In 2023, the mobile gaming landscape reflects a complex tapestry of evolving trends and enduring practices according to Data.ai. With consumer spending slightly declining and downloads falling to 88 billion, it seems more important than ever before for publishers to diversify their revenue strategies, ad revenue being one of the options.

For example, the revenue from mobile ads alone has ballooned to a staggering $362 billion, an 8% YoY growth, underscoring the critical role of new ad monetisation strategies in this transformative period.

Rewarded video ads are a well-established ad format that has been in use for years. The fill rate in tier 1 countries is close to 100%. However, in emerging markets such as Saudi Arabia, Brazil, Mexico, and India, the fill rate could be a challenge despite rewarded video being probably the most used ad format.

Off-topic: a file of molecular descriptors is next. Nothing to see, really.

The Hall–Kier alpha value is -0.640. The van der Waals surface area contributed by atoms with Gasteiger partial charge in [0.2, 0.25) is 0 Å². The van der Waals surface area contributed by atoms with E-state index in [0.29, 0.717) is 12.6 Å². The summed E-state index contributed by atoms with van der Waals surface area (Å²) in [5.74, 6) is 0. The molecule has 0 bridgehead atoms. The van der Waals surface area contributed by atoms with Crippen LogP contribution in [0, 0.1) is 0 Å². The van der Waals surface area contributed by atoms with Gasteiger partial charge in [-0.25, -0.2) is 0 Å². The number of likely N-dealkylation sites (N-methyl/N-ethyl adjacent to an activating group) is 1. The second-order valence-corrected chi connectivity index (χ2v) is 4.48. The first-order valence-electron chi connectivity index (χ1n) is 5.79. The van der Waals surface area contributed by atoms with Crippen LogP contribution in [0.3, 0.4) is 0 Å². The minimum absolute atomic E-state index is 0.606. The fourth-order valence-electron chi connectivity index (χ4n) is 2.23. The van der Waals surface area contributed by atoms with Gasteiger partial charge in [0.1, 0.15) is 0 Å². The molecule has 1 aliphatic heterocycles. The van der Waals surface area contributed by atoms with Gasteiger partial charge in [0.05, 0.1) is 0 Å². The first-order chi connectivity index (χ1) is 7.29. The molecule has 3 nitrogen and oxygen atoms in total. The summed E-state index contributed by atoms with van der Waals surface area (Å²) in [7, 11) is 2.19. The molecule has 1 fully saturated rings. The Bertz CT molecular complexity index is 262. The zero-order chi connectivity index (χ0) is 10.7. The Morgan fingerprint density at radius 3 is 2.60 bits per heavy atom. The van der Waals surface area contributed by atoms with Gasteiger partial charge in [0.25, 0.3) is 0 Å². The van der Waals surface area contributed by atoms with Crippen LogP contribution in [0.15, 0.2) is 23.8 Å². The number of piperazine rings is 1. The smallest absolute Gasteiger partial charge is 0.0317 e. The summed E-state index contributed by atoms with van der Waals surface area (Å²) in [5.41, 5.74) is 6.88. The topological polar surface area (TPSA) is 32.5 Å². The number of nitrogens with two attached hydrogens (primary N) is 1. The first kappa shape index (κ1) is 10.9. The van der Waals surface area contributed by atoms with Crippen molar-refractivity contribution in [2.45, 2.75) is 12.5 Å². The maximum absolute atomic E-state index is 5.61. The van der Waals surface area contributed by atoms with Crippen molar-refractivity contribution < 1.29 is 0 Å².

When it comes to eCPMs, again, tier 1 countries are leading the way. According to Appodeal, the average eCPM on iOS reached just above $15 in the US, $10 - $14 in countries such as the United Kingdom, Australia, Japan, etc., and it can be even below $5 in countries such as Brazil, Turkey and Mexico.

Going back to our pricing analysis of skip-its, we see that a single skip-it usually costs north of 10 cents, which would be the equivalent of $100 eCPM.

Another important thing to remember is that eCPMs can be quite volatile and depend on seasonality and many other factors, so the eCPM can vary up to 40% depending on all the different factors, even when looking at the data for a single country.

Additionally, as we have pointed out in our previous article, Is eCPM An Overrated Ad Monetization Metric, eCPMs decrease with every single ad view for the same user, meaning that the developer gets less money, even though providing the same reward for each ad.

Again, going back to our pricing analysis of skip-its, we see that a single skip-it usually costs north of 10 cents, which would be the equivalent of $100 eCPM. As we see above, this is an unreachable objective for most games, even for countries such as the United States.